Politics from the Palouse to Puget Sound

Monday, October 09, 2006

More Proof

More proof that Wal-Mart and other "big box" stores are a benefit, not a bane, from today's Idaho Falls Post-Register:
Some people welcome the big-box retailers while others worry about them.

NAMPA — Canyon County has welcomed a new Wal-Mart, Costco and Sam’s Club in recent months to the delight of discount shoppers.

But some people in this fast-growing county of suburban subdivisions and dwindling farmland are wondering whether consumers now will bypass traditional mom-and-pop stores for the new asphalt and neon shopping centers anchored by these big-box retailers.

Big-box stores, such as Wal-Mart, have a reputation for driving out local business, but Canyon County’s economy is growing fast enough to support both national retailers and local shops, said Jason Schweizer, director of the business and accounting department at Albertson College of Idaho.

“Big stores have a bad rap for doing that, and in some communities, you could make the case that that happens,” he told the Idaho Press-Tribune. “But in a growing area like ours with such a thriving economy, the whole pie is getting bigger, and everybody’s getting a bigger piece. There is more demand than capacity.”

Rather than detract from mom and pops, the new big-box stores will stop the economic leakage to Boise, where Canyon County shoppers used to buy bigger items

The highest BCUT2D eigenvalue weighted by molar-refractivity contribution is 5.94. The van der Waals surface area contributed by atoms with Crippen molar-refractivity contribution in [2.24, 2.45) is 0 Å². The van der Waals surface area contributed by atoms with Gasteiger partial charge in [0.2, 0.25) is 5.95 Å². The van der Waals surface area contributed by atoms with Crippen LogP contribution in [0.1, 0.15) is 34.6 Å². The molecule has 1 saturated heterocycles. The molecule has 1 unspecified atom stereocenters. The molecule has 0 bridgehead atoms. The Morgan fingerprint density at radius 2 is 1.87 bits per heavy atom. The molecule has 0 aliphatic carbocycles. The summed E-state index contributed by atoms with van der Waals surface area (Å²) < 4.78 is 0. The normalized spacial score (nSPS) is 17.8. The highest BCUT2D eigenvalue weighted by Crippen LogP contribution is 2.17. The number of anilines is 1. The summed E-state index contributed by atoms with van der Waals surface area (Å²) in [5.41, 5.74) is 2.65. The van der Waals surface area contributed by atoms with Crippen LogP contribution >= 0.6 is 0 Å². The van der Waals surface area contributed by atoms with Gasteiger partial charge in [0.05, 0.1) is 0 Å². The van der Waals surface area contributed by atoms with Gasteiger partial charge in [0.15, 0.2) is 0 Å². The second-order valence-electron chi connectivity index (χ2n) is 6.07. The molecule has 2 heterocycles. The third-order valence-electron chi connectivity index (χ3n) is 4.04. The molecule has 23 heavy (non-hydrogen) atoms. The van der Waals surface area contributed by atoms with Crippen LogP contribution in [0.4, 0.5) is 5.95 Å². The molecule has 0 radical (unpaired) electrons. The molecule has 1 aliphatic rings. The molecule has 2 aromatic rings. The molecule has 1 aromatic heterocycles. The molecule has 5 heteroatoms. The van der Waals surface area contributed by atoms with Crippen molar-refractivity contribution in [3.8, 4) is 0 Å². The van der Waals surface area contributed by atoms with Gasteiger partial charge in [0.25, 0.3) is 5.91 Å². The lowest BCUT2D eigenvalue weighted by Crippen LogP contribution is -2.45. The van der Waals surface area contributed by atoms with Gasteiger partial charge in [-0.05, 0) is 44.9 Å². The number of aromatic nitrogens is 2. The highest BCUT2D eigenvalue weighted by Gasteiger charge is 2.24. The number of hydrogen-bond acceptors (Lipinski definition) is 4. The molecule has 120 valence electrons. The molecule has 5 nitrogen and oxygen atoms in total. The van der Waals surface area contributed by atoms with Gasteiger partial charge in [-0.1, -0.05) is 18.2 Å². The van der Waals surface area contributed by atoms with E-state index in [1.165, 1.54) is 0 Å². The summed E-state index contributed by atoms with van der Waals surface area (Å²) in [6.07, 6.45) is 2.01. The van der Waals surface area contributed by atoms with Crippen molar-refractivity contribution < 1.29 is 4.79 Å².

, said Cliff Long, the city of Nampa’s economic development director.

Because Canyon County shoppers had to make a 60-minute round-trip drive to Boise’s malls and department stores, they stayed for dinner and visited many stores.

The addition of big-box shopping, means far more money will stay inside Canyon County
, Long said.

“These new retailers literally represent tens of millions of dollars of new investment,” he said. “But most importantly, it helps stop the retail leakage to Ada County.”

Paulette Thompson, co-owner of All About You Weddings, a small wedding accessory store in Nampa, welcomes the new shopping options. Thompson opened her business seven months ago, knowing the big boxes were on the way.

“It will help the Nampa community support Nampa,” she said. “And more traffic could bring more business.”

The managers of Owyhee True Value Hardware, which has been in Nampa since 1965, said they will fill specialized needs that hardware chains such as Home Depot and Lowes cannot.

“We’re kind of like a convenience hardware store,” manager Brent Erdley said. “Not everybody wants to park six blocks away and walk through a huge store just for a roll of duct tape.”
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1 comment:

Someone in USA said...

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